Let us go step by step to get it right.
Helium is made in stars that have the approximate mass of Sun. But those star babies that are born with mass that is 1.5 times or more the mass of Sun do not burn with proton-proton chain making hydrogen directly from helium. Instead, they burn in carbon cycle so we have already in the picture some heavier atoms in the Universe, carbon, nitrogen and oxygen.
Professor Kaler explains the nuclear reaction:
[Carbon cycle] begins when
- a normal carbon atom (C-12, with 6 protons and 6 neutrons) picks up a proton to make radioactive nitrogen-13
- one of whose protons ejects a positron (positive electron) to make stable carbon-13 (with the additional ejection of a neutrino)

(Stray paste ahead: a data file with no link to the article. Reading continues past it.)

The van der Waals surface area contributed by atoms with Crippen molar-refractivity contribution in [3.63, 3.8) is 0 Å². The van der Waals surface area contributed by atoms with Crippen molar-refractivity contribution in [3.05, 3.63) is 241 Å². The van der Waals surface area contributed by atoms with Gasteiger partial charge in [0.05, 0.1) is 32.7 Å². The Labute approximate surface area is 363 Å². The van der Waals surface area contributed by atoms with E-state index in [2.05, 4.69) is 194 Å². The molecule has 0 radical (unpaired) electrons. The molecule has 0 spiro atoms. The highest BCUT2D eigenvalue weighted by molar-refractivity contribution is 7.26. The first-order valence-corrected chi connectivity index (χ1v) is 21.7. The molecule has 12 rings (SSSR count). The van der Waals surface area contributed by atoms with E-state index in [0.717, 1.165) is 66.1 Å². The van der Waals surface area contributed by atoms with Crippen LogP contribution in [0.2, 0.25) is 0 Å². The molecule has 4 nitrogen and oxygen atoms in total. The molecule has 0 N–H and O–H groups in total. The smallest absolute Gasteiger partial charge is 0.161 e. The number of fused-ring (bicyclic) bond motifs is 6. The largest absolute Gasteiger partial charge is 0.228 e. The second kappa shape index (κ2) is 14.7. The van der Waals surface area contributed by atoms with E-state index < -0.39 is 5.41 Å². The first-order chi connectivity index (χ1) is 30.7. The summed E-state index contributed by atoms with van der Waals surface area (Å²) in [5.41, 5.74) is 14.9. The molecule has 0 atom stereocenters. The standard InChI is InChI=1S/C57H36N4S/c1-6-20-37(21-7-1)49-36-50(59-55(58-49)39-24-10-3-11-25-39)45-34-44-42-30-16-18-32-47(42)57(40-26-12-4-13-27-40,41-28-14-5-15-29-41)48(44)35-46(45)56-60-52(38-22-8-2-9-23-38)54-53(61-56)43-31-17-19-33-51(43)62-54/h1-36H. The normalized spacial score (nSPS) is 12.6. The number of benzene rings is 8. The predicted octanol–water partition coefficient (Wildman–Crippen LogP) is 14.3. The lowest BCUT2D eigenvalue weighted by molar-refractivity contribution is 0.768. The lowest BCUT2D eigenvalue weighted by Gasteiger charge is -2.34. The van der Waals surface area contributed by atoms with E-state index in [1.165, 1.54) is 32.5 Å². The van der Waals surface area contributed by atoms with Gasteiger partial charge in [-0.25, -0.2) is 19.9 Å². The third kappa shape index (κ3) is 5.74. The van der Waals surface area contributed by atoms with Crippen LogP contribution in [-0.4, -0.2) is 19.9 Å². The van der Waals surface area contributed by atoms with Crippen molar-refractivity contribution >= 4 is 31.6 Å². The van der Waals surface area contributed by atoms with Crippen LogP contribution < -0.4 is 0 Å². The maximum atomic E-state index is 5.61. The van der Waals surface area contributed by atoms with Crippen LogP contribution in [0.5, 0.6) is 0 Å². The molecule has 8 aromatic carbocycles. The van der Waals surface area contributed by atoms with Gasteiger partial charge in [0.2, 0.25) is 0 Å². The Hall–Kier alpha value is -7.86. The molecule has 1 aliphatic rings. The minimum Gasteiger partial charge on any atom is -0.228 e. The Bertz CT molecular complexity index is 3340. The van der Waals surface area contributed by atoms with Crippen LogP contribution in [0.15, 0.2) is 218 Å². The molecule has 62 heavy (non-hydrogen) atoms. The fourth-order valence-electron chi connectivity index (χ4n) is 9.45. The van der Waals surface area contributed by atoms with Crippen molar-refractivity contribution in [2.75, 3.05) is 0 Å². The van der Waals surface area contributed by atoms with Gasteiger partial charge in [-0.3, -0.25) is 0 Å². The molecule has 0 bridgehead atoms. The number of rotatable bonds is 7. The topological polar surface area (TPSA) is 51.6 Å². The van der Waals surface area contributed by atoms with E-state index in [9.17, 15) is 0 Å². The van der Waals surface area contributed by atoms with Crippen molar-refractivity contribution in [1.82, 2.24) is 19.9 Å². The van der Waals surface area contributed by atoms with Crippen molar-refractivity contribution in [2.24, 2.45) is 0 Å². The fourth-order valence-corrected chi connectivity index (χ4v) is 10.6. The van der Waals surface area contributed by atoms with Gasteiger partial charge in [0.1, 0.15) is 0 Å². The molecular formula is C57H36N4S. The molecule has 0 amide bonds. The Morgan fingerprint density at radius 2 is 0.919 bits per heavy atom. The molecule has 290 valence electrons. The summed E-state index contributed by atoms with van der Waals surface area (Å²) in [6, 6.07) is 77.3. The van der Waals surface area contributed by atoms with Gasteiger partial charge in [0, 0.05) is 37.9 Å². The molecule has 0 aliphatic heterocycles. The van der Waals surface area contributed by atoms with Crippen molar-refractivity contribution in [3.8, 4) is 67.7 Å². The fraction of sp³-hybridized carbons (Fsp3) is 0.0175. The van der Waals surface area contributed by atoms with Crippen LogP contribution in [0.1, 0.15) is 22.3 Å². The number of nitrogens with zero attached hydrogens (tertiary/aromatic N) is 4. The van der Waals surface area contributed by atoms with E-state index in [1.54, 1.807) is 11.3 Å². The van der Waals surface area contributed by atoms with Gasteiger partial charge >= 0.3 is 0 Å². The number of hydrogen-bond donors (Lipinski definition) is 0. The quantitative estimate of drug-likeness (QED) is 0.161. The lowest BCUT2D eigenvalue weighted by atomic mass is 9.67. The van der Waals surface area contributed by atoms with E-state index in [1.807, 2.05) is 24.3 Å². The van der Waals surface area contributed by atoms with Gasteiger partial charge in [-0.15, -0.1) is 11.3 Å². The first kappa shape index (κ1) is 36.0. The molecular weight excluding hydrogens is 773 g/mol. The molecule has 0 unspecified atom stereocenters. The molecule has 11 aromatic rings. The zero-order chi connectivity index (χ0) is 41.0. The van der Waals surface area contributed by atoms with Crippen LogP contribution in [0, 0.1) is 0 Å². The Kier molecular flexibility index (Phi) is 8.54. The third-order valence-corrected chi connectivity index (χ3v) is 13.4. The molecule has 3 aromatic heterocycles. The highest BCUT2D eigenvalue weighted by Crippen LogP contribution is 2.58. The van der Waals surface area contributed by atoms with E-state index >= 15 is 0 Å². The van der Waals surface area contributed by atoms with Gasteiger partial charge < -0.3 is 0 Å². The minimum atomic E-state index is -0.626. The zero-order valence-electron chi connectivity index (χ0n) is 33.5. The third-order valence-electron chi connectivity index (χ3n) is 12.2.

- Carbon-13 plus a proton makes normal nitrogen-14
- while an additional proton collision makes oxygen-15, which (like N-13) decays into nitrogen-15
- The N-15 collects another proton, and then falls apart into the original carbon-12 and a helium nucleus
Each event produces some energy either itself or through the collisions of positrons and electrons.
Ugh... this apparently is not as simple as atom plus minus a proton, electron, positron, neutron, catching, decaying... fusion, fission...
Indeed, in order to understand the making of iron in God's huge creations, the stars, we need to study those tiniest creations, atoms and their sub-particles. There is a fascinating harmony and order from micro-cosmos to macro-cosmos, isn't there!
BTW, from where do the greater mass stars get the normal carbon for the carbon cycle to work?